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An approach to characterising the cohesive behaviour of powders using a flow titration aerosolisation based methodology
journal contributionposted on 2011-04-15, 00:00 authored by S R B Behara, I Larson, P Kippax, David MortonDavid Morton, P Stewart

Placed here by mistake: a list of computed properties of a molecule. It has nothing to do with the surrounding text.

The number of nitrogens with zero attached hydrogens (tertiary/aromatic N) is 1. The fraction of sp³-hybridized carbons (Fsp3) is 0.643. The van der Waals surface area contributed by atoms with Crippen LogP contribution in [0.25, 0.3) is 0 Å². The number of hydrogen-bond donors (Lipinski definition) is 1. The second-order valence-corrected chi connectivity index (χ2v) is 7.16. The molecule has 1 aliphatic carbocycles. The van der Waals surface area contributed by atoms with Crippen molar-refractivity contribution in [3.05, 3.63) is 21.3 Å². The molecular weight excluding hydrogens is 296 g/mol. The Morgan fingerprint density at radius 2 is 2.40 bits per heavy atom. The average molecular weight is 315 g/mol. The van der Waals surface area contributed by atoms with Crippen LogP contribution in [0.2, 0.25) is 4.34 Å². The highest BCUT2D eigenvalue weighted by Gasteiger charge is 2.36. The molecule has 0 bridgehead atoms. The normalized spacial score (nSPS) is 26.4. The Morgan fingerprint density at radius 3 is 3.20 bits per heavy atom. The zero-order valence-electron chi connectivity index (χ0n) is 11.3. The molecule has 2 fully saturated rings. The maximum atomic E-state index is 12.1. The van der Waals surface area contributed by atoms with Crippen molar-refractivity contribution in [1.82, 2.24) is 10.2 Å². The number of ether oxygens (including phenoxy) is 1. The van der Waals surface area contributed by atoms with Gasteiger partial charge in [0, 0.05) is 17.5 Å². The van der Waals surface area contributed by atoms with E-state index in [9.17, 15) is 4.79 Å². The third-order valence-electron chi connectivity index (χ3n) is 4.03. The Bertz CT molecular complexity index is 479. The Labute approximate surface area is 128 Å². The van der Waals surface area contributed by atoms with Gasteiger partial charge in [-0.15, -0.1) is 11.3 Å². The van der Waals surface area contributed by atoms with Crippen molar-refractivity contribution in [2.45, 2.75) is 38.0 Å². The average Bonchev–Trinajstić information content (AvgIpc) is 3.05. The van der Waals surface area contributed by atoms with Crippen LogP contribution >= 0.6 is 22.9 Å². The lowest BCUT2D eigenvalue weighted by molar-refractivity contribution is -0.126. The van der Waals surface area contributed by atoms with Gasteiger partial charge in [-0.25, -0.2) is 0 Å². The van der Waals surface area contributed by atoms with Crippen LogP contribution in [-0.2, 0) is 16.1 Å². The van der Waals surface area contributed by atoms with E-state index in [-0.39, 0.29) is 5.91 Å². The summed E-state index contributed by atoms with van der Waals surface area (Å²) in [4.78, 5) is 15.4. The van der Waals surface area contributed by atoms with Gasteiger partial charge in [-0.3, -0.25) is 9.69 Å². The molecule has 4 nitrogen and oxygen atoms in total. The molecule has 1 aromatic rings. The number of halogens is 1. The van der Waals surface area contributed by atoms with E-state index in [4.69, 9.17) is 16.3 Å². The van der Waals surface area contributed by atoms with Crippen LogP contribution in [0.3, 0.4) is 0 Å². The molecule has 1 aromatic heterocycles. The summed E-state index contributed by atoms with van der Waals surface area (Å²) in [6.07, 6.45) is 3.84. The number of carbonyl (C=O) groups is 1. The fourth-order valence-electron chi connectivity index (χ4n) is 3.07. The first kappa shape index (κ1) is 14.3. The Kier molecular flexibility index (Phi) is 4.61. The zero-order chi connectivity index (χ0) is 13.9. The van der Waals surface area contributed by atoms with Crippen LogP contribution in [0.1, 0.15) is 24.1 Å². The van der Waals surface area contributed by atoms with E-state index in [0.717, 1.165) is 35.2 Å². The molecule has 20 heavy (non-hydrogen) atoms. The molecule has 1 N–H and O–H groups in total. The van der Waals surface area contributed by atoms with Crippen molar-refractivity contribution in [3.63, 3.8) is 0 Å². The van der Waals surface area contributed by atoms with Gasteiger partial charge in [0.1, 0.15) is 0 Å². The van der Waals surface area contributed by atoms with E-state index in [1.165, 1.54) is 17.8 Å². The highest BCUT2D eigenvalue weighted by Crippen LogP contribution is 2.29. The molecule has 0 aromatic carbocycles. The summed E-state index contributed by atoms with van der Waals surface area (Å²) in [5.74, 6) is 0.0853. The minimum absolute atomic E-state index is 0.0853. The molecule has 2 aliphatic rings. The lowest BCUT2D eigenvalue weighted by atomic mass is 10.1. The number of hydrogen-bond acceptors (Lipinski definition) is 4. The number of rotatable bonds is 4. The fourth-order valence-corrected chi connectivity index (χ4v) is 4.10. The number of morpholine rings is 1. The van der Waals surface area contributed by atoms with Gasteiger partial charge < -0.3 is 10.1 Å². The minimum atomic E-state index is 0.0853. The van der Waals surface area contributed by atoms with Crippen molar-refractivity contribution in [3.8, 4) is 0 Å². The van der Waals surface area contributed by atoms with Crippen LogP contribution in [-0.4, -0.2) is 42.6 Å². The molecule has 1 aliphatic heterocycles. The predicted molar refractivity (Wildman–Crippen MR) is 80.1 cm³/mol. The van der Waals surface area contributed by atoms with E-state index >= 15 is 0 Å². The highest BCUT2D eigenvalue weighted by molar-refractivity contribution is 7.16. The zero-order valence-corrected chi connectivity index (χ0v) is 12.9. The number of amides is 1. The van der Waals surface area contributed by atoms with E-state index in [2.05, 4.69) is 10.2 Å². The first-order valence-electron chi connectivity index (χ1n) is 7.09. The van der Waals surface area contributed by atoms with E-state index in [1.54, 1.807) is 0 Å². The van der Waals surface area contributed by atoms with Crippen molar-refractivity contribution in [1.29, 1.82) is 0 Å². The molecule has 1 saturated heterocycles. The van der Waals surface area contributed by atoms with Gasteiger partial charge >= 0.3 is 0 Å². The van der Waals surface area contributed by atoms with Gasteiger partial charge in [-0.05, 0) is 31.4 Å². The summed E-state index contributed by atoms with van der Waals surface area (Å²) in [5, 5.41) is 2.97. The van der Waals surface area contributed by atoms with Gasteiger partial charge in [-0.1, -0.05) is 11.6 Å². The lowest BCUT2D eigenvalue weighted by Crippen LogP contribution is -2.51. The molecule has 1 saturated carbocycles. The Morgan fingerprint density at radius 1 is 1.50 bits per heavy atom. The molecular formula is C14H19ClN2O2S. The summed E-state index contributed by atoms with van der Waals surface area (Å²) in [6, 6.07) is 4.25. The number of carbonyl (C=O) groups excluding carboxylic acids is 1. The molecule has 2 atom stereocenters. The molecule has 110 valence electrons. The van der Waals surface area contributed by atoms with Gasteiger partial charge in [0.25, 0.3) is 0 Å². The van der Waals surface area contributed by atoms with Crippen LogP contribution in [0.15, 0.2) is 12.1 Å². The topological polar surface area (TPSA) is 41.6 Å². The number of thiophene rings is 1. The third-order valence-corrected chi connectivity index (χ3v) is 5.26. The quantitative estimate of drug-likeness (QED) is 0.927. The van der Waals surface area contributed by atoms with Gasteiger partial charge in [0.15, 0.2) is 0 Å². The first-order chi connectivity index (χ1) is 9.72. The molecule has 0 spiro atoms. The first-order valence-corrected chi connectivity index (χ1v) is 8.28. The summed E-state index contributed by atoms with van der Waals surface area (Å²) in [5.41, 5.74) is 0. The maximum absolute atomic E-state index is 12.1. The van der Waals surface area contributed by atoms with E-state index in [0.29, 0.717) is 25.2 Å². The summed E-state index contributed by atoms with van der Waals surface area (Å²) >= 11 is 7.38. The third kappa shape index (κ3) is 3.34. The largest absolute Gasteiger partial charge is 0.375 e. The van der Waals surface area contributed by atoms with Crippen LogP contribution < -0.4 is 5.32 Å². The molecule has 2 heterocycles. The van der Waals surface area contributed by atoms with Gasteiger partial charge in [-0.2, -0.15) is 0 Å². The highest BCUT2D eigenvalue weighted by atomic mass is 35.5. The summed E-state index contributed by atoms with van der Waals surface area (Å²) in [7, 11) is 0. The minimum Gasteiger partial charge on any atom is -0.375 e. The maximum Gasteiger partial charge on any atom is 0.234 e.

The purpose of this study was to characterise the cohesive behaviour of powders by measuring aerosolisation at a sequence of different flow rates, i.e. flow titration. Salbutamol sulphate and Lactohale 300 were model cohesive materials. Laser diffraction particle sizing of the aerosolised plume provided in-situ, real time particle size distributions of the aerosolised powder dispersed at increasing flow rates, from 30 to 180 L min−1. Relative de-agglomeration was determined from the cumulative particle size of the aerosolised powder less than 5.4 μm compared with the full availability of particles in that size range. Relative de-agglomeration-flow rate profiles were modelled using a non-linear least squares regression to fit an empirical 3-parameter sigmoidal equation; the parameters of the sigmoid were estimated from the data. Relative de-agglomeration–flow rate titration profiles and their estimated parameters were obtained to define the different de-agglomeration mechanisms of the two cohesive powders. Salbutamol sulphate showed a maximum percent de-agglomeration of 54.9%, compared with Lactohale 300 which was only 29.5%. Lactohale 300 gave 50% of its maximum de-agglomeration at a flow rate of 48.0 L min−1 while the equivalent for Salbutamol sulphate was 113.8 L min−1. Salbutamol sulphate and Lactohale 300 demonstrated different patterns of dispersion in relation to de-agglomeration mechanism. This approach to characterising the aerosolisation processes has significant application in designing formulation and processing strategies for pharmaceutical inhalation drug delivery.